Common goldeneye (Bucephala clangula)
- Dutch name:
- English name:
- Common goldeneye
- German name:
- French name:
- Garrot à œil d'or
- Scientific name:
- Bucephala clangula
Common goldeneyes have blackish iridescent green heads with a white circular patch between the eye and the base of the bill. The breast, sides, belly, and patch across the secondaries and secondary wing coverts are white. The back, rump, and upper tail coverts are black and the tail is grayish brown. The bill is black and the legs and feet are yellowish.
Common goldeneyes have chocolate brown heads, a whitish neckband, and speckled gray back and sides. The upper wings are brownish black with the middle five secondaries colored white. The bill is blackish becoming yellow near the tip and the legs and feet are yellowish.
Smaller and duller chocolate-brown head ( Young males 1st winter show some white patch between eye and Bill and some black plumage starting to show full adult plumage come second winter.). Breast and flanks ,vent and under tail-coverts grey to gray-brown ; belly whitish . Upper parts darker with paler blue-grey tips ( becoming less obvious towards the rear ); tail grey .Upper wing white on seconderies and greater and median coverts ,but divided by narrow black bars on covert tips, with rest of wing blackish brown ; under wing grey brown, with white seconderies Bill Black with yellow-ish orange band behind Black nail ,rarely almost all yellow , But often absent after breeding season .Legs and feet yellowish with black webbing. iris light dark yellow to light blue .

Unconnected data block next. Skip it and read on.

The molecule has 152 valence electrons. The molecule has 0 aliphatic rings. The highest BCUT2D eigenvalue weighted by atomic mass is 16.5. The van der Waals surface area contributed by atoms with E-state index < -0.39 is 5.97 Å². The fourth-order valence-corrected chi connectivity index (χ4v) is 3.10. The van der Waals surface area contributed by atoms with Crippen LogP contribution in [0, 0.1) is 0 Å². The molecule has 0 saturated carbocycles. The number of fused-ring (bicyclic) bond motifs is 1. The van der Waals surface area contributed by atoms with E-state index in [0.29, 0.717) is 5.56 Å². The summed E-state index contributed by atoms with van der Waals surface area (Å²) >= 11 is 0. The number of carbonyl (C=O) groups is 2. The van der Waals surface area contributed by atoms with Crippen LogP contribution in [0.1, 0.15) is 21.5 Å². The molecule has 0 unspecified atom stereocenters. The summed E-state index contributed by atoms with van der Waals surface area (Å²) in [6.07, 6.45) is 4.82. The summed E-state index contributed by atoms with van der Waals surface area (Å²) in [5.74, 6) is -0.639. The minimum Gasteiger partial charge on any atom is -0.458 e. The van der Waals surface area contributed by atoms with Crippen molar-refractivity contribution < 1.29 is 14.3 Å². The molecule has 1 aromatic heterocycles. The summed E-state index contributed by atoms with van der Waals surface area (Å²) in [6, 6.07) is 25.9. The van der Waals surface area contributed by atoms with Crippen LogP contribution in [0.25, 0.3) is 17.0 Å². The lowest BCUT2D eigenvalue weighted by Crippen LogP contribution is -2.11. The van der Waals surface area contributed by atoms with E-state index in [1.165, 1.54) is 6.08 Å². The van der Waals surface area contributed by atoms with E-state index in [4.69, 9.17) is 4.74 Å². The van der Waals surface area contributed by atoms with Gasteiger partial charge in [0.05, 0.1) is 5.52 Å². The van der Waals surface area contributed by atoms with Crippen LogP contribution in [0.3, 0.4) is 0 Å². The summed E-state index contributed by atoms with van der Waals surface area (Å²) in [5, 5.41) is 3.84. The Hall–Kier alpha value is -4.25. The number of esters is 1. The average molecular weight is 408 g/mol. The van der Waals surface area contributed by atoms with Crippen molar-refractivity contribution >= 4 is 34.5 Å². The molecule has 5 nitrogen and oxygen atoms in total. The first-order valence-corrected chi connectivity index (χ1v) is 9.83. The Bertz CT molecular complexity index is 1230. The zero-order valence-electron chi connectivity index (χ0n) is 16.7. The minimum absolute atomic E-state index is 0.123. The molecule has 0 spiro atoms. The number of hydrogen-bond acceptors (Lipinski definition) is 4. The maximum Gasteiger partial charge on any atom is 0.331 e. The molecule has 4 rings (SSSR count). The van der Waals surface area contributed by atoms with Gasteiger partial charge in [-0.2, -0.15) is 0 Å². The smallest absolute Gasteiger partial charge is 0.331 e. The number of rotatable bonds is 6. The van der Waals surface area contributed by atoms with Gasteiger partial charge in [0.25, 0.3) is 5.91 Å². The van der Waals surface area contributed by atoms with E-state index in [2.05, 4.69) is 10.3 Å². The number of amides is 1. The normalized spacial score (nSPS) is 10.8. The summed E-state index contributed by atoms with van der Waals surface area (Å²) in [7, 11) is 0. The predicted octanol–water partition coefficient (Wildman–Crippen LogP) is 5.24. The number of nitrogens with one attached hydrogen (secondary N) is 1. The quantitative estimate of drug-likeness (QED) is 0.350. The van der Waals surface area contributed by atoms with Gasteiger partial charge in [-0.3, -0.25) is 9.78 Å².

- Body Length (cm):
- The male (drake) of the Common goldeneye measures approximately 45-51 centimeters. The female measures approximately 40-49 centimeters.
- Body Weight (grams):
- The male will weight about 920-1060 gram. The female will weight about 710-900 gram.
The weight is notoriously variable and can only be used as indication!
There are two subspecies:
- B. c. clangula: noordelijk Eurazië.
- B. c. americana: noordelijk Noord-Amerika.
Common goldeneye are winter-hardy; a large area of deep (80 cm plus), cold, clear and preferably running water is important, and ice-free water should be available in winter. They are generally considered sociable, although drakes may fight with each other in breeding season, and can be aggressive to other ducks on small ponds while breeding. Mixtures of pellets (including trout pellets) and insectivorous diet as well as fish, meal worms, duckweed has been recommended previously in the absence of specialised diets.